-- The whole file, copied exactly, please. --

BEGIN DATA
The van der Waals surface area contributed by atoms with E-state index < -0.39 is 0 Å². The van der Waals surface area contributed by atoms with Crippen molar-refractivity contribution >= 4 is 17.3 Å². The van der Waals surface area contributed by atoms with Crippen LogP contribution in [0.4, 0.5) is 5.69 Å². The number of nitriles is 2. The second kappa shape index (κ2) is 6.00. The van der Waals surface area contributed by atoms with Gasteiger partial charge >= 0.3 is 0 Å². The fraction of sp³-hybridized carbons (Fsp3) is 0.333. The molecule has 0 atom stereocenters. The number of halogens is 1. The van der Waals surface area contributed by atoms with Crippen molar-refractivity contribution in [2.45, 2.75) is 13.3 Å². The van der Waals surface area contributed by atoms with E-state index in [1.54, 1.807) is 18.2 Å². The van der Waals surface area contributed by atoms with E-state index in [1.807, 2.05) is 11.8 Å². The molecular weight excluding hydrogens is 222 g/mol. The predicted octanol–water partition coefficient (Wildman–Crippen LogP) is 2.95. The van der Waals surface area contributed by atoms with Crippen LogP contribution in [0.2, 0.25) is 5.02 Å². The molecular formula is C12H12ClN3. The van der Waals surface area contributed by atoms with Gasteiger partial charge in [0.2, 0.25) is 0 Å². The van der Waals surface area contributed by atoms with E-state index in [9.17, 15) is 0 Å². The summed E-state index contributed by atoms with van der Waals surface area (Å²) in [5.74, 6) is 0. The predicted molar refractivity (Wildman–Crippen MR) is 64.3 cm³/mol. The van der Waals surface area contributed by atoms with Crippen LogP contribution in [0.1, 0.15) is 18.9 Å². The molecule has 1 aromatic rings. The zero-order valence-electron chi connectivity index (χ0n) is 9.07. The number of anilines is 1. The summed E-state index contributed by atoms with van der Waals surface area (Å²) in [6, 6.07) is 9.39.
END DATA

The van der Waals surface area contributed by atoms with E-state index < -0.39 is 0 Å². The van der Waals surface area contributed by atoms with Crippen molar-refractivity contribution >= 4 is 17.3 Å². The van der Waals surface area contributed by atoms with Crippen LogP contribution in [0.4, 0.5) is 5.69 Å². The number of nitriles is 2. The second kappa shape index (κ2) is 6.00. The van der Waals surface area contributed by atoms with Gasteiger partial charge >= 0.3 is 0 Å². The fraction of sp³-hybridized carbons (Fsp3) is 0.333. The molecule has 0 atom stereocenters. The number of halogens is 1. The van der Waals surface area contributed by atoms with Crippen molar-refractivity contribution in [2.45, 2.75) is 13.3 Å². The van der Waals surface area contributed by atoms with E-state index in [1.54, 1.807) is 18.2 Å². The van der Waals surface area contributed by atoms with E-state index in [1.807, 2.05) is 11.8 Å². The molecular weight excluding hydrogens is 222 g/mol. The predicted octanol–water partition coefficient (Wildman–Crippen LogP) is 2.95. The van der Waals surface area contributed by atoms with Crippen LogP contribution in [0.2, 0.25) is 5.02 Å². The molecular formula is C12H12ClN3. The van der Waals surface area contributed by atoms with Gasteiger partial charge in [0.2, 0.25) is 0 Å². The van der Waals surface area contributed by atoms with E-state index in [9.17, 15) is 0 Å². The summed E-state index contributed by atoms with van der Waals surface area (Å²) in [5.74, 6) is 0. The predicted molar refractivity (Wildman–Crippen MR) is 64.3 cm³/mol. The van der Waals surface area contributed by atoms with Crippen LogP contribution in [0.1, 0.15) is 18.9 Å². The molecule has 1 aromatic rings. The zero-order valence-electron chi connectivity index (χ0n) is 9.07. The number of anilines is 1. The summed E-state index contributed by atoms with van der Waals surface area (Å²) in [6, 6.07) is 9.39.